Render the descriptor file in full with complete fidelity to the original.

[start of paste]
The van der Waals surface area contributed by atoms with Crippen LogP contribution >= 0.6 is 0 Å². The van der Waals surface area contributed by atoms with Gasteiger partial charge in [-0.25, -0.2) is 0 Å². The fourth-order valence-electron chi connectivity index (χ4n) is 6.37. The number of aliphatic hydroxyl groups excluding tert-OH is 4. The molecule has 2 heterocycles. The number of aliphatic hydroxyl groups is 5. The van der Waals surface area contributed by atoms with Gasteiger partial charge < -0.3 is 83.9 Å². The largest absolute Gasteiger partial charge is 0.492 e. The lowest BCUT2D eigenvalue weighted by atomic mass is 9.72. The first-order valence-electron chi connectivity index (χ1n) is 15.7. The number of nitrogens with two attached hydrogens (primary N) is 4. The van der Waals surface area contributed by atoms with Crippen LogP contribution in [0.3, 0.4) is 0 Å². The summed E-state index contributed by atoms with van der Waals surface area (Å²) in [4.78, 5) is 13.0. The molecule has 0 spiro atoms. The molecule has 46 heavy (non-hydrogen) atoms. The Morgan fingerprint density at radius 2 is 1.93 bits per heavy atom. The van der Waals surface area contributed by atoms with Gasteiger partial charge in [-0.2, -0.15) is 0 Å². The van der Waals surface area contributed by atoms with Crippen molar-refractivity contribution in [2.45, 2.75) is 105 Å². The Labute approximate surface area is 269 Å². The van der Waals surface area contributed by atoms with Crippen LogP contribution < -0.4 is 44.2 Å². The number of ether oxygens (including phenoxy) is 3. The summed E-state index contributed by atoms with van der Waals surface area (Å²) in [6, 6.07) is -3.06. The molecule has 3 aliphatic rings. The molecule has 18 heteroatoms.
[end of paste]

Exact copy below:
The van der Waals surface area contributed by atoms with Crippen LogP contribution >= 0.6 is 0 Å². The van der Waals surface area contributed by atoms with Gasteiger partial charge in [-0.25, -0.2) is 0 Å². The fourth-order valence-electron chi connectivity index (χ4n) is 6.37. The number of aliphatic hydroxyl groups excluding tert-OH is 4. The molecule has 2 heterocycles. The number of aliphatic hydroxyl groups is 5. The van der Waals surface area contributed by atoms with Gasteiger partial charge < -0.3 is 83.9 Å². The largest absolute Gasteiger partial charge is 0.492 e. The lowest BCUT2D eigenvalue weighted by atomic mass is 9.72. The first-order valence-electron chi connectivity index (χ1n) is 15.7. The number of nitrogens with two attached hydrogens (primary N) is 4. The van der Waals surface area contributed by atoms with Crippen LogP contribution in [0.3, 0.4) is 0 Å². The summed E-state index contributed by atoms with van der Waals surface area (Å²) in [4.78, 5) is 13.0. The molecule has 0 spiro atoms. The molecule has 46 heavy (non-hydrogen) atoms. The Morgan fingerprint density at radius 2 is 1.93 bits per heavy atom. The van der Waals surface area contributed by atoms with Gasteiger partial charge in [-0.2, -0.15) is 0 Å². The van der Waals surface area contributed by atoms with Crippen molar-refractivity contribution in [2.45, 2.75) is 105 Å². The Labute approximate surface area is 269 Å². The van der Waals surface area contributed by atoms with Crippen LogP contribution < -0.4 is 44.2 Å². The number of ether oxygens (including phenoxy) is 3. The summed E-state index contributed by atoms with van der Waals surface area (Å²) in [6, 6.07) is -3.06. The molecule has 3 aliphatic rings. The molecule has 18 heteroatoms.